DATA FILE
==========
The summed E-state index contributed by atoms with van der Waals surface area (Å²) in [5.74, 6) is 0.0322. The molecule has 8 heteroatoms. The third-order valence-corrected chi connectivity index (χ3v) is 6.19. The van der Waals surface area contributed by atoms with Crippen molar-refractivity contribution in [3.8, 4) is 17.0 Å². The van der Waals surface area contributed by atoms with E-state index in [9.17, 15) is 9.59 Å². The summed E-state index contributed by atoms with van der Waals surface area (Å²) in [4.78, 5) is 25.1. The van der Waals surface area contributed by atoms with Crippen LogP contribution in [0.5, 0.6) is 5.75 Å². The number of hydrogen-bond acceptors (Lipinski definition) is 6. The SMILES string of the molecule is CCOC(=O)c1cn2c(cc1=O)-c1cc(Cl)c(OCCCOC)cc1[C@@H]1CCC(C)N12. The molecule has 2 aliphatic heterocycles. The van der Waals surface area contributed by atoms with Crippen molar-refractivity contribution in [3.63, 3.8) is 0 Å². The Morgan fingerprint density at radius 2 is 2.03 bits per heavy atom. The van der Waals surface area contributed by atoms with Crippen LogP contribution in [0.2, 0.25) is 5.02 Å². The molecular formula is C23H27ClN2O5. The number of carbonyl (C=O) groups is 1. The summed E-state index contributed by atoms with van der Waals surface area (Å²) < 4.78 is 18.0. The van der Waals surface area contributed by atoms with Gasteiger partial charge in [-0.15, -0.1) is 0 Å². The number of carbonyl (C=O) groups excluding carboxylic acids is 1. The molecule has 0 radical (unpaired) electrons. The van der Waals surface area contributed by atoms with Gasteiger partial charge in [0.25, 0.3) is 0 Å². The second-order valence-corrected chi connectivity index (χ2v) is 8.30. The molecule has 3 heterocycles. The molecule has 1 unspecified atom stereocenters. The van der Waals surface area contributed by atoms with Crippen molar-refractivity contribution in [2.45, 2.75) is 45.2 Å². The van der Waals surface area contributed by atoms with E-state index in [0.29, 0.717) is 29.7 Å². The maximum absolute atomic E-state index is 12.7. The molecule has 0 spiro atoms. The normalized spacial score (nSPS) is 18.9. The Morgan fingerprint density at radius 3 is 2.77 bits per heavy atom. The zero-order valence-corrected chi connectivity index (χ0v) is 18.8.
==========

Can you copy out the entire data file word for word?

The summed E-state index contributed by atoms with van der Waals surface area (Å²) in [5.74, 6) is 0.0322. The molecule has 8 heteroatoms. The third-order valence-corrected chi connectivity index (χ3v) is 6.19. The van der Waals surface area contributed by atoms with Crippen molar-refractivity contribution in [3.8, 4) is 17.0 Å². The van der Waals surface area contributed by atoms with E-state index in [9.17, 15) is 9.59 Å². The summed E-state index contributed by atoms with van der Waals surface area (Å²) in [4.78, 5) is 25.1. The van der Waals surface area contributed by atoms with Crippen LogP contribution in [0.5, 0.6) is 5.75 Å². The number of hydrogen-bond acceptors (Lipinski definition) is 6. The SMILES string of the molecule is CCOC(=O)c1cn2c(cc1=O)-c1cc(Cl)c(OCCCOC)cc1[C@@H]1CCC(C)N12. The molecule has 2 aliphatic heterocycles. The van der Waals surface area contributed by atoms with Crippen molar-refractivity contribution in [3.63, 3.8) is 0 Å². The Morgan fingerprint density at radius 2 is 2.03 bits per heavy atom. The van der Waals surface area contributed by atoms with Crippen LogP contribution in [0.2, 0.25) is 5.02 Å². The molecular formula is C23H27ClN2O5. The number of carbonyl (C=O) groups is 1. The summed E-state index contributed by atoms with van der Waals surface area (Å²) < 4.78 is 18.0. The van der Waals surface area contributed by atoms with Gasteiger partial charge in [-0.15, -0.1) is 0 Å². The number of carbonyl (C=O) groups excluding carboxylic acids is 1. The molecule has 0 radical (unpaired) electrons. The van der Waals surface area contributed by atoms with Gasteiger partial charge in [0.25, 0.3) is 0 Å². The second-order valence-corrected chi connectivity index (χ2v) is 8.30. The molecule has 3 heterocycles. The molecule has 1 unspecified atom stereocenters. The van der Waals surface area contributed by atoms with Crippen molar-refractivity contribution in [2.45, 2.75) is 45.2 Å². The van der Waals surface area contributed by atoms with E-state index in [0.29, 0.717) is 29.7 Å². The maximum absolute atomic E-state index is 12.7. The molecule has 0 spiro atoms. The normalized spacial score (nSPS) is 18.9. The Morgan fingerprint density at radius 3 is 2.77 bits per heavy atom. The zero-order valence-corrected chi connectivity index (χ0v) is 18.8.